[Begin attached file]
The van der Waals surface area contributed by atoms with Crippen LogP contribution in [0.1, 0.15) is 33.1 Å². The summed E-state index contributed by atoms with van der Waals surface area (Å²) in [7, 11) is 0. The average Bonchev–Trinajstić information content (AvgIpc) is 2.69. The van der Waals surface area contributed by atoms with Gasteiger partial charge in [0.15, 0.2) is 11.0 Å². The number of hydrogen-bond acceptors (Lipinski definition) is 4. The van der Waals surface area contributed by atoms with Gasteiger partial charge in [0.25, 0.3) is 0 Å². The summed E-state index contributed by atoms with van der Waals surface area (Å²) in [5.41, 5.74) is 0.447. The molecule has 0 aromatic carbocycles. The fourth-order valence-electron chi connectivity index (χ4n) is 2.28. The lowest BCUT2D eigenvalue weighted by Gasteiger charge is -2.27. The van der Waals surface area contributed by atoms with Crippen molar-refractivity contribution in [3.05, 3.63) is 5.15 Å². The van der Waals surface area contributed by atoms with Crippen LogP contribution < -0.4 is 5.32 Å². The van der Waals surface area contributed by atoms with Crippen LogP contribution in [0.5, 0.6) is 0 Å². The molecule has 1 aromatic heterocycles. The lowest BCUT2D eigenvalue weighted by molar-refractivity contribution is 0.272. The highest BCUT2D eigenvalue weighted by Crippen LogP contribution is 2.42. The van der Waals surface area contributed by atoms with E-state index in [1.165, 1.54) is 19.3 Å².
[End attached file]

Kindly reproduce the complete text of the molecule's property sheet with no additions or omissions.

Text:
The van der Waals surface area contributed by atoms with Crippen LogP contribution in [0.1, 0.15) is 33.1 Å². The summed E-state index contributed by atoms with van der Waals surface area (Å²) in [7, 11) is 0. The average Bonchev–Trinajstić information content (AvgIpc) is 2.69. The van der Waals surface area contributed by atoms with Gasteiger partial charge in [0.15, 0.2) is 11.0 Å². The number of hydrogen-bond acceptors (Lipinski definition) is 4. The van der Waals surface area contributed by atoms with Gasteiger partial charge in [0.25, 0.3) is 0 Å². The summed E-state index contributed by atoms with van der Waals surface area (Å²) in [5.41, 5.74) is 0.447. The molecule has 0 aromatic carbocycles. The fourth-order valence-electron chi connectivity index (χ4n) is 2.28. The lowest BCUT2D eigenvalue weighted by Gasteiger charge is -2.27. The van der Waals surface area contributed by atoms with Crippen molar-refractivity contribution in [3.05, 3.63) is 5.15 Å². The van der Waals surface area contributed by atoms with Crippen LogP contribution < -0.4 is 5.32 Å². The van der Waals surface area contributed by atoms with Crippen LogP contribution in [0.5, 0.6) is 0 Å². The molecule has 1 aromatic heterocycles. The lowest BCUT2D eigenvalue weighted by molar-refractivity contribution is 0.272. The highest BCUT2D eigenvalue weighted by Crippen LogP contribution is 2.42. The van der Waals surface area contributed by atoms with E-state index in [1.165, 1.54) is 19.3 Å².